ALA is metabolically converted to EPA and DHA in your body. EPA and DHA are two types of omega-3’s that are vital for brain and eye health across the lifespan (25).
Because they can be made from ALA, they’re not considered “essential.” However, the conversion of ALA to EPA and DHA is very inefficient—possibly as low as 5% (25).
Therefore, it’s important to get these fats from other sources. The only major food sources of EPA and DHA are animal-based, so if you’re vegan or strictly vegetarian, a supplement may be necessary.
Note that most EPA/DHA supplements are derived from fish and aren’t appropriate for vegans. Instead, look for high quality vegan versions sourced from algae. A daily dose 200-300mg combined EPA and DHA is likely sufficient for most people, especially when paired with a diet rich in ALA (26).
Protein is usually considered the most challenging macronutrient to obtain on vegetarian and vegan diets, especially for people who have particularly high protein needs—such as athletes, older adults, or people battling acute and chronic illnesses.
While it is entirely possible to meet protein needs on an animal-free diet, some people are surprised by the volume of food required to do so when they’re first transitioning to a more plant-based lifestyle.
Legumes, nuts, seeds, and whole grains are among the richest sources of plant-based protein, however, the majority of them aren’t considered “complete” proteins.
Complete proteins are proteins that contain all 9 essential amino acids your body needs to carry out basic, vital functions.
Certain plant-based proteins, such as soy beans and hemp seeds, are considered complete, but many of the others have to be combined to form complete proteins. In order to avoid any amino acid deficiencies, focus on including a wide variety of plant-based protein sources in your menus.
The absolute minimum amount of protein you need is about 0.8 grams of protein kilogram of bodyweight. That said, most people will probably do better with 1-1.5 grams of protein per kilogram of bodyweight. In some cases, up 2 grams may be most appropriate (27).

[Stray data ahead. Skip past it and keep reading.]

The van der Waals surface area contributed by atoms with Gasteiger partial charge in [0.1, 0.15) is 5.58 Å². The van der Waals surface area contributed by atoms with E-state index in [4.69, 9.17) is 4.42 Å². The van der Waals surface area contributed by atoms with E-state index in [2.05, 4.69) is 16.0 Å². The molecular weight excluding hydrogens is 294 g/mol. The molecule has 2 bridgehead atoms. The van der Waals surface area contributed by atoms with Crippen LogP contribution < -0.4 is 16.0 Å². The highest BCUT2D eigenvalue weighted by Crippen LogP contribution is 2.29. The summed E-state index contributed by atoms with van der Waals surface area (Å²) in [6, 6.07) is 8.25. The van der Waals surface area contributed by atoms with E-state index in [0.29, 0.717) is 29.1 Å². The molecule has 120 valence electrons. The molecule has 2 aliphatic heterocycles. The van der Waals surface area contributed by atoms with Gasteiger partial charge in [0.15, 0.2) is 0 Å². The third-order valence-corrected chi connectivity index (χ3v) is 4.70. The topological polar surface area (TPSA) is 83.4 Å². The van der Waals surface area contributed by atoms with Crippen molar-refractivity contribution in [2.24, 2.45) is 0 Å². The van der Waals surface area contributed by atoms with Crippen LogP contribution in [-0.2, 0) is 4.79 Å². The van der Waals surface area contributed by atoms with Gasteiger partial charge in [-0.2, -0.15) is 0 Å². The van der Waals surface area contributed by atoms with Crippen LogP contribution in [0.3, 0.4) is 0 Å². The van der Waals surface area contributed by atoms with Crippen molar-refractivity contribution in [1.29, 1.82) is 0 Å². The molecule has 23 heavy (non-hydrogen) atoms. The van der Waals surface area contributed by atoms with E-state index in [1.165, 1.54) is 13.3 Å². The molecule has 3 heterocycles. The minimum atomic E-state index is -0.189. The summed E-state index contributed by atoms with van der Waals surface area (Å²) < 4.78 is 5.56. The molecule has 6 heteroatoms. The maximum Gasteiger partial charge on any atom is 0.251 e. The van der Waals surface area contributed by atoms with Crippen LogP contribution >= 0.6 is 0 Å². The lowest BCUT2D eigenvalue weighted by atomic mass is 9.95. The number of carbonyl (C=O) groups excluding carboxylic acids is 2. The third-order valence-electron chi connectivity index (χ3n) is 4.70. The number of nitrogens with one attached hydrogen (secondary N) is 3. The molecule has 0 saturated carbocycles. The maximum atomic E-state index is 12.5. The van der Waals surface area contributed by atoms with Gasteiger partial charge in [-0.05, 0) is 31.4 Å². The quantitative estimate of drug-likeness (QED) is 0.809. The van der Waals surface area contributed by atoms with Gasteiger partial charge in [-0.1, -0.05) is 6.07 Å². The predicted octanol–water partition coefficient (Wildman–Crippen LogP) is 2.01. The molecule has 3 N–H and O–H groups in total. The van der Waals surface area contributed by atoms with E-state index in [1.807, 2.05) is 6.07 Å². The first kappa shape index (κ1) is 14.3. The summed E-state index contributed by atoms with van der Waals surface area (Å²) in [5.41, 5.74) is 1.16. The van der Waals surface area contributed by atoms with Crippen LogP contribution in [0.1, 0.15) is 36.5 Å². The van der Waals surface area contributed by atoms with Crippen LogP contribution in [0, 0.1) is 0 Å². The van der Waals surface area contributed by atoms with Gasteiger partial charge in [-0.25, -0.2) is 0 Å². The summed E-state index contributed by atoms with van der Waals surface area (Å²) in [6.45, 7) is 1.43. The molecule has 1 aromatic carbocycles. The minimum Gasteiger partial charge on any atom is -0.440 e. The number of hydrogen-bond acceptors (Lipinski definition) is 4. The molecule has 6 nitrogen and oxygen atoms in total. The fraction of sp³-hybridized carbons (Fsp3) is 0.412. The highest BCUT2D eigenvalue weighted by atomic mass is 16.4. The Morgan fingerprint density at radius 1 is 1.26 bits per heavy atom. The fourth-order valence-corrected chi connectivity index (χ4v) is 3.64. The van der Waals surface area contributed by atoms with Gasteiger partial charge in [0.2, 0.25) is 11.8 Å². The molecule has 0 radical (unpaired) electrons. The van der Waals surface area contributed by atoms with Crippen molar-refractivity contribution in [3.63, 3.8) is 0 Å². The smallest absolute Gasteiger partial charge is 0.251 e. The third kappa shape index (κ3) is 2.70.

If you have difficulty meeting your protein needs with diet alone, protein powders are a great way to boost your intake. Mix protein powder into smoothies, stews, sauces, or quick bread batters for an easy way to increase the protein content of your favorite foods.
These days vegan protein powders are made from many different sources including soybeans, peas, brown rice, pumpkin seeds, and hemp seeds. They also come in a variety of flavors to suit your tastes.
When you’re shopping for a protein powder, choose one with high quality ingredients and avoid those with lots of added sugar. Note those made from legumes and grains tend to be more affordable than the ones made from seeds.
Making the Most of Your Diet
Vegan and vegetarian diets come with a variety of health benefits, but without proper planning, it can be easy to miss out on some vital nutrients.
Often times the solution is as simple as throwing a few new foods into your menu rotation or adding a multivitamin to cover the gaps.
If you’re new to a vegetarian or vegan lifestyle, remember to not only focus on what you’re removing, but also what you’re adding back in. This way you’ll get the most out of your diet while ensuring your body still has all of the tools it needs to thrive.
Feature photo: ID 45307223 © Niloo138 | Dreamstime